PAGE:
The Fosbury Flop (and the High Bar of the Law)
It’s autumn now, which means that everyone can begin dreading stewardship season at church again. Preachers dread preaching it, congregants dread hearing about it, and everyone dreads being told how it all turned out. We’d all much rather think happier thoughts, like, perhaps, thoughts about the Fosbury Flop.
Dick Fosbury invented his “flop” (or at least brought it to the world’s attention) in the 1968 Summer Olympics. It involves jumping over the high jump bar backwards, and landing on your back. It revolutionized the sport immediately, initiating an extended season of new world records. It was long entrenched as the only legitimate method of clearing a high jump bar by the time I began high jumping, in 1996.
I was a good high school high jumper, which is to say that I had no prayer of high jumping on the college level. I qualified for the regional meet, and could jump my height (a traditional benchmark). This meant that, in the main, I won or placed in most of the district and one-on-one meets in which we participated. Being among the best came with some perks. A good high jumper can use strategy to jump higher in meets or to psych out opponents…but sometimes, this strategy comes back to bite you.
Since the final standings of a high jump competition are determined simply by ranking the highest height cleared, jumpers can choose to pass on attempting lower heights, saving their legs and energy for higher jumps. This can also intimidate other jumpers, as in, “I’m nearing my personal best and that guy hasn’t even started yet!” I would often smugly pass lower heights, hoping my rattled opponents would fault out of the competition.
This is the mindset that a rich young man had when Jesus told him that, to be saved, he needed to obey the law: “all these [laws] I have kept since I was a boy” (Mark 10:20). “That’s child’s play!” he might as well have been saying, “I don’t even need to try!” In other words, he’s saving himself for the tougher jumps, the higher heights, the more challenging feats of obedience.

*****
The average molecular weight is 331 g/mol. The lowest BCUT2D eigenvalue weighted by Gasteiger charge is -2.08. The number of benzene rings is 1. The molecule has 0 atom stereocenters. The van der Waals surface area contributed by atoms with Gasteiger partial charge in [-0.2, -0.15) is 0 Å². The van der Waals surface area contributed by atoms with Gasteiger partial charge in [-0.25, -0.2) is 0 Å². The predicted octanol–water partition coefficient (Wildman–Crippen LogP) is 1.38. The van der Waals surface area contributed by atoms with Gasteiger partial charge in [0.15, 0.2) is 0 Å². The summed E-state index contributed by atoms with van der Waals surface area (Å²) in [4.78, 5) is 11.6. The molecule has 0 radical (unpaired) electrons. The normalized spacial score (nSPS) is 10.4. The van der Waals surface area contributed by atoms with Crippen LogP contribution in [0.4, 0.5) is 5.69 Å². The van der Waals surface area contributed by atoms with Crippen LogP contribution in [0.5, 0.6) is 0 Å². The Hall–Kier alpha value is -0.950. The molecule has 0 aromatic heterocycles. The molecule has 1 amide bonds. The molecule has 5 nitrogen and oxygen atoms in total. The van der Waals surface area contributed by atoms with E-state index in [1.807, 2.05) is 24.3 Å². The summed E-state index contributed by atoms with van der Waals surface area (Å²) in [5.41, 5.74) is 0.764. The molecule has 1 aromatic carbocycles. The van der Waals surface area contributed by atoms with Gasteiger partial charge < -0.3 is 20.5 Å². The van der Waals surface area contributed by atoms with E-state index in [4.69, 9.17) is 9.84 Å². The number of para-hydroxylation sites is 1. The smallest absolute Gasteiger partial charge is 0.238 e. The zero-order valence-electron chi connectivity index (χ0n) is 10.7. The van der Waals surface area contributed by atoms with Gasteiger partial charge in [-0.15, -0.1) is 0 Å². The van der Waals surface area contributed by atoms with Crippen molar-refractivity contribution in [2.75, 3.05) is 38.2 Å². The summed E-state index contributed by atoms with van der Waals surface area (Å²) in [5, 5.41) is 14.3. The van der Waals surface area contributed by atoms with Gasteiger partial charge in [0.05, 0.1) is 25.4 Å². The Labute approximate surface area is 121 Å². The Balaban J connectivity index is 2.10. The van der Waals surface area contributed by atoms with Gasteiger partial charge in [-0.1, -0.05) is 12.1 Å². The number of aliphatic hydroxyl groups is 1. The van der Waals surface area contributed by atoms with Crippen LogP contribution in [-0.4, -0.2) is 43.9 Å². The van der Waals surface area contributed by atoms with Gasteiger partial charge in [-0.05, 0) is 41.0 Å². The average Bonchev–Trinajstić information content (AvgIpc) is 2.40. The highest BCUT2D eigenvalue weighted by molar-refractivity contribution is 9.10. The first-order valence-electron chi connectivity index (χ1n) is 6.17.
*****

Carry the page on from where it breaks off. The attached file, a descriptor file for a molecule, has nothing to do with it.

Then Jesus raises the bar.
At one district meet, I passed height after height, drunk on the scared looks I was getting from my inferior competitors. When I finally deigned to take off my sweats, a funny thing happened: I couldn’t clear the bar. Well, it was funny to everyone but me. There’s nothing quite so mockable as a high jumper who finishes a competition with no height cleared and in last place; especially one who has been so visibly unconcerned about lower heights.
When the rich young man comes face to face with the high bar of Jesus’ law, that to be saved he must sell all he has, give the proceeds to the poor, and follow Jesus, he goes away sad, “for he had many possessions” (Mark 10:22). He’s come face to face with a bar that he can’t clear.
As “stewardship” becomes a topic of conversation in our churches, let’s remember how high the bar is: everything you own. We consistently believe that the bar is low enough to clear: 10%. So we wave dismissively: give us a challenge. We tithe, and think ourselves righteous. But when Jesus raises the bar, we realize that the standard is too high for us, that the bar has been placed far above our heads. The standard is not 10%, 20%, or even 50%…it’s everything.
Jesus raises the bar for a specific purpose: We need to be brought into touch with our failures in order to recognize our need for a savior. The rich young man is confident in his high jumping ability. He could jump that high as a child! So he must be shown his need. Jesus knows that the first word of God (the law) must be understood in all its destructive power before the second word of God (the Gospel) can be accepted.
When the disciples see how this interaction ends, they ask, “who then can be saved?” Jesus answers with God’s two words: First, he destroys: “with man it is impossible.” Second, he comforts: “But not with God. With God all things are possible.”
Who can be a good steward? No one. With man it is impossible. But not with God. With God, we have been called good stewards, in Christ, no matter how egregiously we fail and crash once more into the high jump bar. Where the rich young man went away sad, crushed by the law, we can stay, acknowledge our failure, and be saved.